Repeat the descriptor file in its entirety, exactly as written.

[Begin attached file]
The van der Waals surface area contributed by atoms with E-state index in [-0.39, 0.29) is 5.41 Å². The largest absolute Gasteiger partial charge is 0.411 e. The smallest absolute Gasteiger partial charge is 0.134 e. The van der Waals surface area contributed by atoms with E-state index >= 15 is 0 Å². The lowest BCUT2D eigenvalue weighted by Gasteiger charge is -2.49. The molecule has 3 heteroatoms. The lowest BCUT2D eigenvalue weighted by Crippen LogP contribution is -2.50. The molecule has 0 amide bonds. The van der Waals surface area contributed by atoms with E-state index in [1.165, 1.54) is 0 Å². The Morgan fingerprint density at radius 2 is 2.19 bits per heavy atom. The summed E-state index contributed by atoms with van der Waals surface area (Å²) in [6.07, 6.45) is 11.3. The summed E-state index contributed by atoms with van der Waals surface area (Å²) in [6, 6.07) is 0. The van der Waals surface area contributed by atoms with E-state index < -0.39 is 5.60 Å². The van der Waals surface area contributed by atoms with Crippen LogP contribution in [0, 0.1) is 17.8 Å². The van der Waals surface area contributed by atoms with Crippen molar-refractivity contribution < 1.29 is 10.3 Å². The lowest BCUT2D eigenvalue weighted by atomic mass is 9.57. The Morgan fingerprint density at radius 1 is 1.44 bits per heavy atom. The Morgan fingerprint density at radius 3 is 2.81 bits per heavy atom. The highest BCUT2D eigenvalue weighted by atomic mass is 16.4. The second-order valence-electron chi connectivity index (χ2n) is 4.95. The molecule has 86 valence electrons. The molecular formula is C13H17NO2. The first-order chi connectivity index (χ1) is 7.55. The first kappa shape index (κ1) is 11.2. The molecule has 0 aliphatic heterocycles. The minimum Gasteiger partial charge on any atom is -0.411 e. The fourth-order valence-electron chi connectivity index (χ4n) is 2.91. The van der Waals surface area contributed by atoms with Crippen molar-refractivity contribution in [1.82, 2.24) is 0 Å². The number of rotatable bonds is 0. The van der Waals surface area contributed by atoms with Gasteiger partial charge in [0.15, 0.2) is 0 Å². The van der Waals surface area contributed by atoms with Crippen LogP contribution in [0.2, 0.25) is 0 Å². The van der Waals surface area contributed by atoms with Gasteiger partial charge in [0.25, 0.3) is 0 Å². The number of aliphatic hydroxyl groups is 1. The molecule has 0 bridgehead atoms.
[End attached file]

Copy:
The van der Waals surface area contributed by atoms with E-state index in [-0.39, 0.29) is 5.41 Å². The largest absolute Gasteiger partial charge is 0.411 e. The smallest absolute Gasteiger partial charge is 0.134 e. The van der Waals surface area contributed by atoms with E-state index >= 15 is 0 Å². The lowest BCUT2D eigenvalue weighted by Gasteiger charge is -2.49. The molecule has 3 heteroatoms. The lowest BCUT2D eigenvalue weighted by Crippen LogP contribution is -2.50. The molecule has 0 amide bonds. The van der Waals surface area contributed by atoms with E-state index in [1.165, 1.54) is 0 Å². The Morgan fingerprint density at radius 2 is 2.19 bits per heavy atom. The summed E-state index contributed by atoms with van der Waals surface area (Å²) in [6.07, 6.45) is 11.3. The summed E-state index contributed by atoms with van der Waals surface area (Å²) in [6, 6.07) is 0. The van der Waals surface area contributed by atoms with E-state index < -0.39 is 5.60 Å². The van der Waals surface area contributed by atoms with Crippen LogP contribution in [0, 0.1) is 17.8 Å². The van der Waals surface area contributed by atoms with Crippen molar-refractivity contribution < 1.29 is 10.3 Å². The lowest BCUT2D eigenvalue weighted by atomic mass is 9.57. The Morgan fingerprint density at radius 1 is 1.44 bits per heavy atom. The Morgan fingerprint density at radius 3 is 2.81 bits per heavy atom. The highest BCUT2D eigenvalue weighted by atomic mass is 16.4. The second-order valence-electron chi connectivity index (χ2n) is 4.95. The molecule has 86 valence electrons. The molecular formula is C13H17NO2. The first-order chi connectivity index (χ1) is 7.55. The first kappa shape index (κ1) is 11.2. The molecule has 0 aliphatic heterocycles. The minimum Gasteiger partial charge on any atom is -0.411 e. The fourth-order valence-electron chi connectivity index (χ4n) is 2.91. The van der Waals surface area contributed by atoms with Crippen molar-refractivity contribution in [1.82, 2.24) is 0 Å². The number of rotatable bonds is 0. The van der Waals surface area contributed by atoms with Gasteiger partial charge in [0.15, 0.2) is 0 Å². The van der Waals surface area contributed by atoms with Crippen LogP contribution in [0.2, 0.25) is 0 Å². The van der Waals surface area contributed by atoms with Gasteiger partial charge in [0.25, 0.3) is 0 Å². The number of aliphatic hydroxyl groups is 1. The molecule has 0 bridgehead atoms.